•Consider the meaningful why behind what you need to do. Connecting your goals and tasks to a larger purpose can help strengthen your motivation and determination.

The key is to start taking action, build momentum with small wins, remove distractions and stay focused on the next step. Develop an empowered, growth-oriented mindset and hold yourself accountable to keep procrastination at bay. With practice, you can overcome the tendency to delay and cultivate better habits and systems to get work done. But ultimately, avoiding procrastination comes down to choosing to follow through rather than putting it off.

•It gets easier to stay productive once you get started. The most important thing is just to begin.

•Make your to-do list actionable by listing specific tasks, not just topics. This makes the list more appealing and less overwhelming.

•Use the two-minute rule. Do small tasks right away if they only take two minutes. This prevents them from building up into something overwhelming.

•Break big goals into small, manageable steps. This makes them less intimidating and easier to accomplish.

•Write down the specifics of when, where, and how you will do a task. This makes you much more likely to actually do it.

•Sit down and work for a set period of time without distractions. Even doing nothing, you’ll likely get started working. This is the “butt-in-chair” method.

•Pretend you’re catching a flight. Turn off all devices for a set time and work. This concentrated time can boost your productivity. Have “airplane days” regularly.

•Make a list of your distractions. Note down thoughts that pop into your head, then get back to your task. You can address the distractions once you’re done working.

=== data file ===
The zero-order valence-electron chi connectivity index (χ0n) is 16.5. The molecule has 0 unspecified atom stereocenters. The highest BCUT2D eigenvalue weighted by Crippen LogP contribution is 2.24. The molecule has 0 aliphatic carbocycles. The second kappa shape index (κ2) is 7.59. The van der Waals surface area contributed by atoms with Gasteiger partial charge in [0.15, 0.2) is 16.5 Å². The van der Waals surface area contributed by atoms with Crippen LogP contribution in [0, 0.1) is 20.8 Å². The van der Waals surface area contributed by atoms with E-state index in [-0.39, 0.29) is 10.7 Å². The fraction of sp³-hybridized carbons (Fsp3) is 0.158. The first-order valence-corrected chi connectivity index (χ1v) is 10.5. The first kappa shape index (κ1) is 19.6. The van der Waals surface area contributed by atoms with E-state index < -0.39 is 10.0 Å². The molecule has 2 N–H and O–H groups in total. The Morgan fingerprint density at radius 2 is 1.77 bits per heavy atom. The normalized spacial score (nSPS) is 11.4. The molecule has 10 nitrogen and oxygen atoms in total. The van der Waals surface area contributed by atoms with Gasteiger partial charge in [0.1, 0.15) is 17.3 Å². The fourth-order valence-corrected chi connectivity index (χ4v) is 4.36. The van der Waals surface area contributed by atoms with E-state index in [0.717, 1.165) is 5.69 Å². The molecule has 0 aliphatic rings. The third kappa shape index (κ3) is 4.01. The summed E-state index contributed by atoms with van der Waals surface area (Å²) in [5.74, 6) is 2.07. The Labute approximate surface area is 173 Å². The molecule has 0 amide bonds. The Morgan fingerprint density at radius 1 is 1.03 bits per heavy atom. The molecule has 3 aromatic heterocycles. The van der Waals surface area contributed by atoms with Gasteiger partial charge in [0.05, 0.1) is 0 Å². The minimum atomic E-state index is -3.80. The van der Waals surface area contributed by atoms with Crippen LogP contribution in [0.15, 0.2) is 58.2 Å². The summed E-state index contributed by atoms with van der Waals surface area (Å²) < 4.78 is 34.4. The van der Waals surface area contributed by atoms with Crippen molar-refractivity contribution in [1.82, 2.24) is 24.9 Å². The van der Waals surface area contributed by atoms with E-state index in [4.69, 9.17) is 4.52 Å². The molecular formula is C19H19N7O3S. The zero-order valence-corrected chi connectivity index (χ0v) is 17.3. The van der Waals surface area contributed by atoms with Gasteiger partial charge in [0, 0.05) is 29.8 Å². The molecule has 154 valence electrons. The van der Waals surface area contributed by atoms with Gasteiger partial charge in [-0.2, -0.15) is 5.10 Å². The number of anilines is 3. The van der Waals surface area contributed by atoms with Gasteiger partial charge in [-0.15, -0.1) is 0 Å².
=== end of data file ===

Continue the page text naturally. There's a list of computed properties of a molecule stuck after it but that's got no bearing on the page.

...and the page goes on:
•Try the “10+2”x5 method. Work for 10 minutes, break for 2, and repeat 5 times. This makes getting started easier and you’ll eventually want to keep working.

•Set a serious deadline and consequence for missing it, like donating to a charity you don’t like. Use a service to help hold yourself accountable.

•Adopt the motto “done is better than perfect.” Finish your work even if it’s not ideal. You can always improve it later but you can’t edit a blank page.

•Start productive procrastination when mentally fatigued. Do light but useful tasks like responding to emails instead of wasting time on social media.

•Visualize the process, not the outcome. Picture the steps to achieve your goal, not what it will be like after achieving it. This makes the work seem more concrete and achievable.

•Say you “don’t” do something rather than you “can’t.” This subtle mindset shift makes you feel more in control and empowered.

•Outsource or delegate boring and mundane tasks instead of procrastinating on them.

•Review these tips whenever you struggle to get started and build your motivation and productivity. You have the ability to overcome procrastination by taking action.